Use of ICT in Finnish teaching and learning only at average international level
According to an international study published on Thursday of last week, the use of information and computing technology (ICT) in teaching and learning in Finland is only at the average international level.
For example, one of the key findings of the major study was that only about 50 per cent of Finnish grade 8 teachers of mathematics and science had used ICT with their students in the school year from 2005 to 2006.
By comparison, in Singapore, Hongkong, Canada, Norway, and Denmark the percentages were from 70 to 80 per cent.
The survey of secondary schools was carried out by the International Association for the Evaluation of Educational Achievement (IEA), a global cooperative of national research institutes and government agencies. In Finland the study was performed by the University of Jyväskylä.
This second Information Technology in Education Study looked at how teaching and learning took place in mathematics and science classrooms, and the role that ICT played in them.
The study found that most participating education systems had access to computers and the Internet for supporting teaching and learning, and had invested heavily in the technology, but had not often backed this up with changes to teaching methods.
"The study indicates that only few teachers use ICT in their lessons to support teaching and learning", noted senior lecturer Marja Kankaanranta from the University of Jyväskylä.
Moreover, in Finland only five per cent of principals regarded the use of ICT as very important regarding their students’ learning. In other countries, the proportion was some 11 to 64 per cent.
Instead, the Finnish principals believed that the use of ICT would be significant relating to the skills needed at work.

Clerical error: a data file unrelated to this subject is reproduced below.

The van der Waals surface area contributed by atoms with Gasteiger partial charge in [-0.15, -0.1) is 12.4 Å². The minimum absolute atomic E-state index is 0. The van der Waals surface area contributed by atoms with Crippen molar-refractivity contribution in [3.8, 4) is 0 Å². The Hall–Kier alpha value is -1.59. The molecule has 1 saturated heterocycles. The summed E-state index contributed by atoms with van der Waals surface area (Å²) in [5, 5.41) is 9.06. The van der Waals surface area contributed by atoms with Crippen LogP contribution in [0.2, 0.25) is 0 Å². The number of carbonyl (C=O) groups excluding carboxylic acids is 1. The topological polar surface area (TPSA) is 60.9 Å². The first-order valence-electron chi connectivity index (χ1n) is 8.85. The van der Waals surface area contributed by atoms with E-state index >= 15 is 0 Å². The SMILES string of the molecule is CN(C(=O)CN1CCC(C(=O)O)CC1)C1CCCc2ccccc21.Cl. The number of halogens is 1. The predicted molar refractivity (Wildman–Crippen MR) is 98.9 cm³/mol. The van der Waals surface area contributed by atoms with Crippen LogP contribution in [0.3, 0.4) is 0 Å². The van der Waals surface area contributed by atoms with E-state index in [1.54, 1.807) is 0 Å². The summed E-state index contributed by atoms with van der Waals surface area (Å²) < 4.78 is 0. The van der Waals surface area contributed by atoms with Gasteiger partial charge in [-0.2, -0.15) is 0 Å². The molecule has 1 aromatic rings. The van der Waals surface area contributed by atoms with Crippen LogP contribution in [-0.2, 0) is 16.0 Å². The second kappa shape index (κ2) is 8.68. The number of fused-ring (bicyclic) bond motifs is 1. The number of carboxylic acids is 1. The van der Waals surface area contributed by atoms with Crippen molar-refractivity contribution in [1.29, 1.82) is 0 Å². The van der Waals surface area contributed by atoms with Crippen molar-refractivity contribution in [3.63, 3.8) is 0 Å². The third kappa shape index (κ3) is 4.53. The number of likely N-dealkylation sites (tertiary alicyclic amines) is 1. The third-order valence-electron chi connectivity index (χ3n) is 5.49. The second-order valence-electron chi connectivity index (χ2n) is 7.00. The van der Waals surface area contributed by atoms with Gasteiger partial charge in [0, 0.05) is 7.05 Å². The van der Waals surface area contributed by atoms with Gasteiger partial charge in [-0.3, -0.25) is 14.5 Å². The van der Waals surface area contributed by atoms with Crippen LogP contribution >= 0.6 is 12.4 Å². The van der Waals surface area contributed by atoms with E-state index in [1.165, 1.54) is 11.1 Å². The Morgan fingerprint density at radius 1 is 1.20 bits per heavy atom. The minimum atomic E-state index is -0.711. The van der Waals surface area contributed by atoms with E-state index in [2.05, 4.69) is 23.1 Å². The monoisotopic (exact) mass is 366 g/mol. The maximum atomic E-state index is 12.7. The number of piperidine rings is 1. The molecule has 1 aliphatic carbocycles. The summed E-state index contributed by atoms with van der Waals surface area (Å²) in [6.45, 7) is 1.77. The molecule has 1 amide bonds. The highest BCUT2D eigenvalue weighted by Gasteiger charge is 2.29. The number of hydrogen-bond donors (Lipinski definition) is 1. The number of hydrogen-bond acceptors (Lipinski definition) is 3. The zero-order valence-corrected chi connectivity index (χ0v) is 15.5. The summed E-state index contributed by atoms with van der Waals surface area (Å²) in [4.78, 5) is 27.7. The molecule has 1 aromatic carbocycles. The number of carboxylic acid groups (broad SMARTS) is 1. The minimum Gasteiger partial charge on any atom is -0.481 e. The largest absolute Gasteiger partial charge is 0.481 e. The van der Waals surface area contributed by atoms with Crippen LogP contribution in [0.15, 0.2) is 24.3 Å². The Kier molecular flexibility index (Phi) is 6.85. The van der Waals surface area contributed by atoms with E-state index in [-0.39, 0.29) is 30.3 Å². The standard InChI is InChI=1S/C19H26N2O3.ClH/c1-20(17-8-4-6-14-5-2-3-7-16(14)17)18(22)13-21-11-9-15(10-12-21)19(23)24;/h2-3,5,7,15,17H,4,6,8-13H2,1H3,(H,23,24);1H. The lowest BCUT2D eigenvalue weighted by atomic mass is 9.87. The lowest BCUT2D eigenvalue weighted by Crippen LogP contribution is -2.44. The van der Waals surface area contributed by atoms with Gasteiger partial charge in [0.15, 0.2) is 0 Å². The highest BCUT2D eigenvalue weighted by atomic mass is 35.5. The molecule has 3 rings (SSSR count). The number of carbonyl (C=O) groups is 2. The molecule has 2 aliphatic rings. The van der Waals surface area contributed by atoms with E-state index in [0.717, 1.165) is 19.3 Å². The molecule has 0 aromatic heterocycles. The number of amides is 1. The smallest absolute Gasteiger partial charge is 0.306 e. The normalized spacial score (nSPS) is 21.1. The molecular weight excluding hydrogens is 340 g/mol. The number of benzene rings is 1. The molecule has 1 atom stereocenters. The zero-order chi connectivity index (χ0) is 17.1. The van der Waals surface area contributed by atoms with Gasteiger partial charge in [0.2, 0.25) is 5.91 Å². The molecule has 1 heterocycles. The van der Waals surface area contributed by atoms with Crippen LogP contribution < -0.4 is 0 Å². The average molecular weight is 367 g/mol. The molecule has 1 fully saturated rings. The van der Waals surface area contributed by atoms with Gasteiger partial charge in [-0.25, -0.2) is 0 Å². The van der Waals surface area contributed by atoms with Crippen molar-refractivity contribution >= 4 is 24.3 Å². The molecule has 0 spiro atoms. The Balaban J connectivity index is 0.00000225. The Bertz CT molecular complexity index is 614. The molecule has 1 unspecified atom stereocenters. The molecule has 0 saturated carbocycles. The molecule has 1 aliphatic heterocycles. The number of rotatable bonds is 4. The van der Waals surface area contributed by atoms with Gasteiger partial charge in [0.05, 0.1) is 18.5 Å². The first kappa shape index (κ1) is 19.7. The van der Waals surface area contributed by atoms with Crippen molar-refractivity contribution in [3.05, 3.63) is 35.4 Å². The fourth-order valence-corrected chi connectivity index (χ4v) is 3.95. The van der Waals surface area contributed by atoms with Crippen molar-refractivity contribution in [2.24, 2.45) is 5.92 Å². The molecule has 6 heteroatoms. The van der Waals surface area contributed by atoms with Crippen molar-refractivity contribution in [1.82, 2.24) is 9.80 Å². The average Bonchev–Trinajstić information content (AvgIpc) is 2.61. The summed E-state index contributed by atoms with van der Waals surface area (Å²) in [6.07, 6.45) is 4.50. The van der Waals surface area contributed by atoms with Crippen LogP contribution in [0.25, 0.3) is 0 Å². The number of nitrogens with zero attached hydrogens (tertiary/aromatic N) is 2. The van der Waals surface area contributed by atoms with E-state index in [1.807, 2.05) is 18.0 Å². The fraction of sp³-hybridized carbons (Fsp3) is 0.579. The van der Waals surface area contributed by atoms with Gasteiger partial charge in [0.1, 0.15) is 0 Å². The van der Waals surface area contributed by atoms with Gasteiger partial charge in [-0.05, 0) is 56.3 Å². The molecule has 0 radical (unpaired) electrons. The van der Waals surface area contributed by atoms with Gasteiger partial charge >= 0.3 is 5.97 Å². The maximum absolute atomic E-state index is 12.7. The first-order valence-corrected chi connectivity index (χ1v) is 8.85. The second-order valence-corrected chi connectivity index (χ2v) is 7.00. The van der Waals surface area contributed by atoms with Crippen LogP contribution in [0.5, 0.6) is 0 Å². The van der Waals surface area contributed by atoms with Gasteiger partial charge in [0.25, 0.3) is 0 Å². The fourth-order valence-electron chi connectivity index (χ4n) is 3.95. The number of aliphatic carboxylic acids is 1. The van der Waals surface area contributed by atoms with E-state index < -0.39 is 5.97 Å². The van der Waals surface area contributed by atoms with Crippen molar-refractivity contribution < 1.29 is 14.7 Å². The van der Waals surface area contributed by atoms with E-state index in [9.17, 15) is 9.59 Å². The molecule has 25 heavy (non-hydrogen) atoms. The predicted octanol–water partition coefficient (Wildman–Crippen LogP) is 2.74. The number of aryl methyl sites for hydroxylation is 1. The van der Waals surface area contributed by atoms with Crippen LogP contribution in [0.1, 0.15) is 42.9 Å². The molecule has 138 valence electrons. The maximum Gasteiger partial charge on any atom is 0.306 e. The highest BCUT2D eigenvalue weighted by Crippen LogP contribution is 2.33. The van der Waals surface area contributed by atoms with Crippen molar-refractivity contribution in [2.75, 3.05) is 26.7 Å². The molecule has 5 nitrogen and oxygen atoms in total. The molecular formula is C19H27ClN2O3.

When comparing the number of students with the number of computers, Finland is among the eight countries with the highest number of computers. The number is higher only in Norway, Canada, Hongkong, Singapore, and Denmark.
However, in 2006 when the study was conducted there were still differences between Finnish schools relating to the ICT access.
Slightly more than one-fifth of schools had fewer than five students per computer, while also a number of schools existed where 10 students - or even more than 40 students - had to share a computer.
The figures are far from the goal stated in the government’s programme, saying that there has to be ”a computer for every student”.
The study indicated futher that in 59 per cent of Finnish schools the students had access to the Internet and e-mail. The corresponding figures were higher only in Slovenia (91%), Denmark (89 %), and in Hongkong (88 %).
More than 300 Finnish comprehensive schools and more than 1,000 teachers of mathematics and science participated in the international study.
A total of 9,000 schools and 35,000 teachers from 19 countries took part in the survey.
Association for the Evaluation of Educational Achievement (IEA)
University of Jyväskylä: International press release 6.3.2008